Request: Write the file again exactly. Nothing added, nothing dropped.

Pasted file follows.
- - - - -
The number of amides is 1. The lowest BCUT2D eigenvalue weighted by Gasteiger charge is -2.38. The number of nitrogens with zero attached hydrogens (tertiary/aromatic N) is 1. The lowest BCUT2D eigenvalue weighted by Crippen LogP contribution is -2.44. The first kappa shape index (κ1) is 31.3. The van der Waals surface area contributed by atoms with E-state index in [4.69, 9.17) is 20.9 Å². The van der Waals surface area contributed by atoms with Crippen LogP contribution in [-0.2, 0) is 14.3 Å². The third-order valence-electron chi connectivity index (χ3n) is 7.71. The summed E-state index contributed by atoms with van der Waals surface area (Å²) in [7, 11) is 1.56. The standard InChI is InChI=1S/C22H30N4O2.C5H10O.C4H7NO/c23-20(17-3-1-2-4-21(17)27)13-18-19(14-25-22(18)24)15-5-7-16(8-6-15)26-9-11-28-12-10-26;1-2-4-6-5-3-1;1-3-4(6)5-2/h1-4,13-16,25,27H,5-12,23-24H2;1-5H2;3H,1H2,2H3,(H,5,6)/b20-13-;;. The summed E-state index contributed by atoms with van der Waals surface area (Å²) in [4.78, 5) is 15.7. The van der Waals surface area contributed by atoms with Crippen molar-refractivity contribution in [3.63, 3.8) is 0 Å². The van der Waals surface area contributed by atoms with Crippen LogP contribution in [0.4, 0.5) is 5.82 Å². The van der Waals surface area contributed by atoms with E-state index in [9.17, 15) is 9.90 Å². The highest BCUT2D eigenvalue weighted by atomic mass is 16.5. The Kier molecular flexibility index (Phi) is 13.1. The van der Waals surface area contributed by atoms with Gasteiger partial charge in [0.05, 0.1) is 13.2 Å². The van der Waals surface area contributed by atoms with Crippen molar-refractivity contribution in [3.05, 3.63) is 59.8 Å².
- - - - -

The number of amides is 1. The lowest BCUT2D eigenvalue weighted by Gasteiger charge is -2.38. The number of nitrogens with zero attached hydrogens (tertiary/aromatic N) is 1. The lowest BCUT2D eigenvalue weighted by Crippen LogP contribution is -2.44. The first kappa shape index (κ1) is 31.3. The van der Waals surface area contributed by atoms with E-state index in [4.69, 9.17) is 20.9 Å². The van der Waals surface area contributed by atoms with Crippen LogP contribution in [-0.2, 0) is 14.3 Å². The third-order valence-electron chi connectivity index (χ3n) is 7.71. The summed E-state index contributed by atoms with van der Waals surface area (Å²) in [7, 11) is 1.56. The standard InChI is InChI=1S/C22H30N4O2.C5H10O.C4H7NO/c23-20(17-3-1-2-4-21(17)27)13-18-19(14-25-22(18)24)15-5-7-16(8-6-15)26-9-11-28-12-10-26;1-2-4-6-5-3-1;1-3-4(6)5-2/h1-4,13-16,25,27H,5-12,23-24H2;1-5H2;3H,1H2,2H3,(H,5,6)/b20-13-;;. The summed E-state index contributed by atoms with van der Waals surface area (Å²) in [4.78, 5) is 15.7. The van der Waals surface area contributed by atoms with Crippen molar-refractivity contribution in [3.63, 3.8) is 0 Å². The van der Waals surface area contributed by atoms with Crippen LogP contribution in [0.4, 0.5) is 5.82 Å². The van der Waals surface area contributed by atoms with E-state index in [9.17, 15) is 9.90 Å². The highest BCUT2D eigenvalue weighted by atomic mass is 16.5. The Kier molecular flexibility index (Phi) is 13.1. The van der Waals surface area contributed by atoms with Gasteiger partial charge in [0.05, 0.1) is 13.2 Å². The van der Waals surface area contributed by atoms with Crippen molar-refractivity contribution in [3.05, 3.63) is 59.8 Å².